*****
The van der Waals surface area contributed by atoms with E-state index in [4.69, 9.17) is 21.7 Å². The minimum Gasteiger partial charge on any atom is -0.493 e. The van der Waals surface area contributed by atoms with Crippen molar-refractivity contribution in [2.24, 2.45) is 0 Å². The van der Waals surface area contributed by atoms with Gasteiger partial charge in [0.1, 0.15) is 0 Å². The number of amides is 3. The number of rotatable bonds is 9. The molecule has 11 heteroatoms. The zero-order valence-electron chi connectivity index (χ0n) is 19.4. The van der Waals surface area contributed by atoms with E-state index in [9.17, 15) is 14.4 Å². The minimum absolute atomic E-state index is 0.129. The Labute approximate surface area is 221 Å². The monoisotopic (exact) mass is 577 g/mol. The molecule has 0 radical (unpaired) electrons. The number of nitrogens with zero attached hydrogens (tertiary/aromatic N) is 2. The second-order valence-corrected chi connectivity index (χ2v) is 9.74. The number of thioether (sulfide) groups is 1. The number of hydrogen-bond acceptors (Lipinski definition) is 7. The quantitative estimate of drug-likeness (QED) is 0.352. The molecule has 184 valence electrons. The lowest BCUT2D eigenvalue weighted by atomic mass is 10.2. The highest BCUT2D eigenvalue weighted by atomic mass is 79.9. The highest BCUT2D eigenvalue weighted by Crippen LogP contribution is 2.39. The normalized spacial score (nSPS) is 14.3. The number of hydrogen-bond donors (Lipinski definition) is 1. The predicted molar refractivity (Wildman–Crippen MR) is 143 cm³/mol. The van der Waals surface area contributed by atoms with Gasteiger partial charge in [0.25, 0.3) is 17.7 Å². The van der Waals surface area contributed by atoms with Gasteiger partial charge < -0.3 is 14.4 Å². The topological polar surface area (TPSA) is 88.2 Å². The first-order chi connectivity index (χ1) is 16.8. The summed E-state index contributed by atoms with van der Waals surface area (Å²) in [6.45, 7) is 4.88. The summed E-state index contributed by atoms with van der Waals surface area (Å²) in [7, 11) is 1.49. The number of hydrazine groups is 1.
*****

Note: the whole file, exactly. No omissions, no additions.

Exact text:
The van der Waals surface area contributed by atoms with E-state index in [4.69, 9.17) is 21.7 Å². The minimum Gasteiger partial charge on any atom is -0.493 e. The van der Waals surface area contributed by atoms with Crippen molar-refractivity contribution in [2.24, 2.45) is 0 Å². The van der Waals surface area contributed by atoms with Gasteiger partial charge in [0.1, 0.15) is 0 Å². The number of amides is 3. The number of rotatable bonds is 9. The molecule has 11 heteroatoms. The zero-order valence-electron chi connectivity index (χ0n) is 19.4. The van der Waals surface area contributed by atoms with E-state index in [9.17, 15) is 14.4 Å². The minimum absolute atomic E-state index is 0.129. The Labute approximate surface area is 221 Å². The monoisotopic (exact) mass is 577 g/mol. The molecule has 0 radical (unpaired) electrons. The number of nitrogens with zero attached hydrogens (tertiary/aromatic N) is 2. The second-order valence-corrected chi connectivity index (χ2v) is 9.74. The number of thioether (sulfide) groups is 1. The number of hydrogen-bond acceptors (Lipinski definition) is 7. The quantitative estimate of drug-likeness (QED) is 0.352. The molecule has 184 valence electrons. The lowest BCUT2D eigenvalue weighted by atomic mass is 10.2. The highest BCUT2D eigenvalue weighted by atomic mass is 79.9. The highest BCUT2D eigenvalue weighted by Crippen LogP contribution is 2.39. The normalized spacial score (nSPS) is 14.3. The number of hydrogen-bond donors (Lipinski definition) is 1. The predicted molar refractivity (Wildman–Crippen MR) is 143 cm³/mol. The van der Waals surface area contributed by atoms with Gasteiger partial charge in [0.25, 0.3) is 17.7 Å². The van der Waals surface area contributed by atoms with Gasteiger partial charge < -0.3 is 14.4 Å². The topological polar surface area (TPSA) is 88.2 Å². The first-order chi connectivity index (χ1) is 16.8. The summed E-state index contributed by atoms with van der Waals surface area (Å²) in [6.45, 7) is 4.88. The summed E-state index contributed by atoms with van der Waals surface area (Å²) in [7, 11) is 1.49. The number of hydrazine groups is 1.